Education Lessons Nonfiction Observations

The Oral Exam (II).

The hotel that was designated the “home base” for the exam is located very close to the Boston Public Garden. People of all ages were wandering along the perimeter and through the Garden, shielding their eyes from the sun with either their hands or with sunglasses.

Several bellhops glanced at us as we passed through the entrance. Inside, clumps of people were standing in the lobby. Some were in suits and clearly examinees—the test was divided so that some people were taking the exam that day—and others were in more casual attire. Others were seated in the leather chairs in the lobby, looking over brightly colored papers—registration documents, no doubt. Overhead hung several large chandeliers that glinted and sparkled from the light bulbs hidden within them.

Signs marked the way to the ballroom where we could pick up our materials. The woman behind the desk—friendly, calm, smiling—looked at my ID and then handed me a packet.

“Good luck!” she brightly said.

The packet included a bright yellow sheet of paper with my schedule on it, a name tag, and a few loose sheets related to who was administering the exam.

“Worcester?” I asked out loud. (And I am pleased to say that I pronounced it correctly: “Wooster”.) “I’m taking my exam in Worcester?”

Where is Worcester?

Apparently, it’s about an hour away from Boston by bus. And as much as I had hoped that I would be able to take the exam first thing in the morning to get it over with, no such luck: The first hour of the exam preceded lunch; the second hour of the exam followed lunch. Though we all paid $1350 to take this exam, lunch was not included. Neither were accommodations or travel fees.

The mandatory orientation was scheduled for later on in the afternoon to prepare us for the events of the following day. In the interim, I reunited with a close friend from residency, who had elected to stay at the hotel.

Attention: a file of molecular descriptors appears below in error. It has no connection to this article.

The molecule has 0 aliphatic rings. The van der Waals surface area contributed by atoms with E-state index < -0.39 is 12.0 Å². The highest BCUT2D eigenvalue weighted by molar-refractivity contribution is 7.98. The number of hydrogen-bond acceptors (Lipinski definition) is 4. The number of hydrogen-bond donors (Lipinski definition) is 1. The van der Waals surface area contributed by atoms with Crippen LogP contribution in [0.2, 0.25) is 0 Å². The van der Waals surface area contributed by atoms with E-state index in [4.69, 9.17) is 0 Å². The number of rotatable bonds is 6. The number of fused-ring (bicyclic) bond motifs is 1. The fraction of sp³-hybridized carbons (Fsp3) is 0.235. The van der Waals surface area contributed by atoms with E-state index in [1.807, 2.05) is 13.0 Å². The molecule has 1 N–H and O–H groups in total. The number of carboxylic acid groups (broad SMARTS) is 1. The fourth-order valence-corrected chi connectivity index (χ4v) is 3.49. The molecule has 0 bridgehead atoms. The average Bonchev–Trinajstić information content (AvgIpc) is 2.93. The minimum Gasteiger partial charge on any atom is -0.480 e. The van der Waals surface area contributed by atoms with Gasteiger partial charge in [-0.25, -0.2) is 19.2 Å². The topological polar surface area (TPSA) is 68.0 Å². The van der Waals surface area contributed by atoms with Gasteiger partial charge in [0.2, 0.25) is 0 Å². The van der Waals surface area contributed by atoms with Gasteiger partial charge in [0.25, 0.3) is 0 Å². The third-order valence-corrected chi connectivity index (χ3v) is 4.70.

“There was a gruff guy on the elevator,” he told me, stretching his legs out on his bed. “When the elevator kept stopping on the floors before his, he was rolling his eyes and sighing loudly. Finally, when the elevator got to his floor, he walked off in a hurry and said some stuff under his breath. I saw him later and it turns out he’s one of the examiners.”


The Beau and I also strolled through the Public Garden and the Common, taking in the beginning of Spring, the clouds that were rolling in overhead, and the cool breeze that had kicked up. What was left of the sun glinted off of the gold-leaf roof of the State House and illuminated the now blue-green awnings of the copper-topped buildings. Soon, it started to rain.

I returned promptly for the mandatory orientation and quickly spotted another close friend from residency. His face lit up with recognition and he stood up to hug me. I was so delighted to see him. To our surprise, we saw another peer from our residency program, who now works in Boston. We waved enthusiastically at him before sitting down again, as the orientation had begun.

Imagine this: Between 300 and 400 psychiatrists sitting in one ballroom in a hotel. One man stood at the lectern on the stage and, summoning up as much enthusiasm as he could, intoned that this exam was meant to test your skills as psychiatrists and that, really, the examiners want you to pass. They’ve taken the exam before and they know how anxiety-provoking it is. Just make sure you take the buses assigned to you on your schedule; if you miss the bus, that’ll cause problems and you might have to take the exam again in a different city. And always have your ID on, because if you don’t have your ID, you might have to take the exam again in a different city. Don’t go out and drink tonight, you want to be rested for the exam. Remember, take the bus assigned to you and always have your ID because, if you don’t, you might have to take the exam again in a different city. If you have any personal questions relating to the exam, you can ask me afterwards. Any questions?

Someone asked a personal question.

“Talk to me afterwards,” he said. A few more people asked questions about timing, paper, receipt of results. He called on a guy seated near the front.

“So, uh, I plan on passing this exam,” he said loudly. “So when do I become board certified? Tomorrow [when I take the exam], or when I get the letter of congratulations?”

Quiet titters filled the room. The man behind the lectern chuckled and shifted his weight.

“Well, IF you pass”—some people laughed at his emphasis on the “if”; I turned to my friend and we simultaneously rolled our eyes—was that dig really necessary?—”your board certification will be backdated to the day of the exam. The document will be dated in April.”

When the room was exhausted of questions, the man behind the lectern wished us a final congratulations before dismissing us. Most of the people quickly filed out of the room.

A few of us lingered to speak with old friends and colleagues that we had not seen in close to a year. We remained in the ballroom for about 20 to 30 minutes, catching up on the professional and personal details of life that we had missed as a result. The ballroom didn’t seem so impersonal and stodgy anymore.

“You hungry?” someone asked. “We should go eat.”

Part one of this story is here.